Pablo Picasso + Apple = The Bull Lesson

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Written By Paul Park
Paul Park is an educator, lecturer, public speaker, writer, and the founder of Bubble Language School.  

Before innovation is born, “no” is said 1,000 times before you say, “yes.”

Steve Jobs sought innovation using simplicity drawing inspiration from art.

Here’s how The Bull by Pablo Picasso inspired Apple to create the devices that reshaped our society.

Pablo Picasso’s, The Bull

In the 45′ winter of France, Pablo Picasso created 11 stone prints of “The Bull”.

With each iteration, Pablo removes unnecessary elements to find the true essence of any object.

In the image above, the bull progresses from the best “real-life” version to a few lines in the 11th version.

With each version, an artistic abstraction method is applied by Pablo Picasso.

11 times in a row until the simplified essence of the bull is found.

Like a gold panner sifting through the muck to find nuggets of gold, an artist removes distractions in their abstractions.

“Two holes. That’s the symbol for the face, enough to evoke it without representing it. But isn’t it strange that it can be done through such simple means? Whatever is most abstract may perhaps be the summit of reality.”

Pablo Picasso on the abstraction method

Steve Jobs Creates a Training Curriculum for Apple

In 2008, Steve Jobs created an internal training curriculum for Apple. The program was meant to teach new employees Apple’s design philosophy.

Steve Jobs

Picasso’s Bull is an example of Apple’s core design philosophy.

For new employees, Apple also taught the lesson by comparing its Apple TV remote with competitors’ mouses. At significantly fewer buttons, Steve Jobs’s impact on design philosophy is simple:

Simplify by removing what’s unnecessary. That’s the way to success.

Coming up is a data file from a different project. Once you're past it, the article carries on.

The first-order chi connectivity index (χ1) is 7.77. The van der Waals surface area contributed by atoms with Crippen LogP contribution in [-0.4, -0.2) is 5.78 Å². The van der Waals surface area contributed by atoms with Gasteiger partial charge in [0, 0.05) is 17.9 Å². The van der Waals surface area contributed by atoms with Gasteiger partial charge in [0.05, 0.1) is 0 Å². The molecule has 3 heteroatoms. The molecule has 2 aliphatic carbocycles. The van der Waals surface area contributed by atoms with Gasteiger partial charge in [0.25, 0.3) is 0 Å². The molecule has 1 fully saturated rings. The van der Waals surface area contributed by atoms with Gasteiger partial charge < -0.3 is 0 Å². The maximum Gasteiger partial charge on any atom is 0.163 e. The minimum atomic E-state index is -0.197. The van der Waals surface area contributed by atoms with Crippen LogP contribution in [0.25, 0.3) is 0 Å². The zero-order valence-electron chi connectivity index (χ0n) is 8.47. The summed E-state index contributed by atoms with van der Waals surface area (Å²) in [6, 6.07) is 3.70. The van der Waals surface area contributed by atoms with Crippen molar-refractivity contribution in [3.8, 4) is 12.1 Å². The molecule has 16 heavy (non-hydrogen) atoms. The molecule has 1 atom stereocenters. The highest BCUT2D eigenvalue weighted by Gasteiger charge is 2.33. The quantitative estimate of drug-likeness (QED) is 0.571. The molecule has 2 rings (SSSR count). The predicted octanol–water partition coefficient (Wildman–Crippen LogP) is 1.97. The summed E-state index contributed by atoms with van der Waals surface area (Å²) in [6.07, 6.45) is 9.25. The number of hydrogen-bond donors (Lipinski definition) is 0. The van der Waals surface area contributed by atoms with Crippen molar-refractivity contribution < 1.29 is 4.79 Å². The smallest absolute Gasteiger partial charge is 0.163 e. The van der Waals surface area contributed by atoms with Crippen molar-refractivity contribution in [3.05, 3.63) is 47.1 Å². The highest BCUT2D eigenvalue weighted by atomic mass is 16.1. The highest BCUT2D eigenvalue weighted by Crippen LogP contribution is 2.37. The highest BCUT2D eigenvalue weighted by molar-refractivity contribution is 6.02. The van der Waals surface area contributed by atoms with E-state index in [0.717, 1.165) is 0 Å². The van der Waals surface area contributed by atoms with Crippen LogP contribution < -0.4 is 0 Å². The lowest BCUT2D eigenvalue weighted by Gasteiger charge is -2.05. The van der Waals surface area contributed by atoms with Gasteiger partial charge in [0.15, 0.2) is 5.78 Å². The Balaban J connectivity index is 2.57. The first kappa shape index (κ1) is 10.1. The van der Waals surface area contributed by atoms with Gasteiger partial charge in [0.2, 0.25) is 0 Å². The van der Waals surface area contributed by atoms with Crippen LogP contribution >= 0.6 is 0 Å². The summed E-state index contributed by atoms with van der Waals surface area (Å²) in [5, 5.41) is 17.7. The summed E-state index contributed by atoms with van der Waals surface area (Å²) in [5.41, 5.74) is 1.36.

The Apple Mouse: 11 Iterations & a Track Pad

Apple Was Near Bankruptcy in 1997

However, Apple had been on the verge of financial ruin. The rather complicated personal digital assistant (Newton) led the company in a series of failed products.

Simple vs Complex

Referring to Pablo Picasso in saying “no”, Steve Jobs promptly shut these products down.

“Wait…stop. THIS IS CRAZY.”

Steve Jobs on Apple Products in 1997

During a meeting on all Apple’s products, Jobs shouted and marched to the whiteboard.

It was a 2×2 table with his new product line:

Steve Jobs

By saying “NO”, Steve Jobs knew what the public wanted: something simple.

A market cap lower than $5 billion upon Jobs’ return…

reached about $350 billion by the time of his death in 2011.

The evolution of the iPod, iPad, and iPhone followed in the steps of Pablo Picasso.

From the clunky wheel of the iPod classic to the single touchscreen of today’s iPad, Steve Jobs applied Pablo Picasso’s teachings to streamline Apple.

Think Different.

“You have to deeply understand the essence of a product in order to be able to get rid of the parts that are not essential.”

Steve Jobs

Sounds like Picasso.

With once rare footage of Pablo Picasso sketching “The Bull,” Apple launched its wildly successful “Think Different” campaign.

Check it out below.

Pablo Picasso sketches “The Bull” + Apple

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